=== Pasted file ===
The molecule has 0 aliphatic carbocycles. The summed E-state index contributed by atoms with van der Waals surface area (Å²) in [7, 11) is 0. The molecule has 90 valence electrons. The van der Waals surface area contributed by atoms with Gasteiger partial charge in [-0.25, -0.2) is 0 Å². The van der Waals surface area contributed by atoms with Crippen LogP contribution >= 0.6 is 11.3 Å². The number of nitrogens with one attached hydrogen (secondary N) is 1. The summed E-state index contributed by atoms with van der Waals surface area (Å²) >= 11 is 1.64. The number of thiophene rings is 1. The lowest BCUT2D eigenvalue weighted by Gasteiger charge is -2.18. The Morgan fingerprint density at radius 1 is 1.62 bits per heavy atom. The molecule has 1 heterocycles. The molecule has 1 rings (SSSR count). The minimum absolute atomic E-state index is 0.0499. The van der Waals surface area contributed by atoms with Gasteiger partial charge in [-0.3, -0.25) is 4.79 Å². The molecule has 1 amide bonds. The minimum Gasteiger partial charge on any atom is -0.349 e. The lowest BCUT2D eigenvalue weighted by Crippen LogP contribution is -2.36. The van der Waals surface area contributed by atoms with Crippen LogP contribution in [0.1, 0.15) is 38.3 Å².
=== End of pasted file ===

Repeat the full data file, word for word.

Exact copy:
The molecule has 0 aliphatic carbocycles. The summed E-state index contributed by atoms with van der Waals surface area (Å²) in [7, 11) is 0. The molecule has 90 valence electrons. The van der Waals surface area contributed by atoms with Gasteiger partial charge in [-0.25, -0.2) is 0 Å². The van der Waals surface area contributed by atoms with Crippen LogP contribution >= 0.6 is 11.3 Å². The number of nitrogens with one attached hydrogen (secondary N) is 1. The summed E-state index contributed by atoms with van der Waals surface area (Å²) >= 11 is 1.64. The number of thiophene rings is 1. The lowest BCUT2D eigenvalue weighted by Gasteiger charge is -2.18. The Morgan fingerprint density at radius 1 is 1.62 bits per heavy atom. The molecule has 1 heterocycles. The molecule has 1 rings (SSSR count). The minimum absolute atomic E-state index is 0.0499. The van der Waals surface area contributed by atoms with Gasteiger partial charge in [-0.3, -0.25) is 4.79 Å². The molecule has 1 amide bonds. The minimum Gasteiger partial charge on any atom is -0.349 e. The lowest BCUT2D eigenvalue weighted by Crippen LogP contribution is -2.36. The van der Waals surface area contributed by atoms with Crippen LogP contribution in [0.1, 0.15) is 38.3 Å².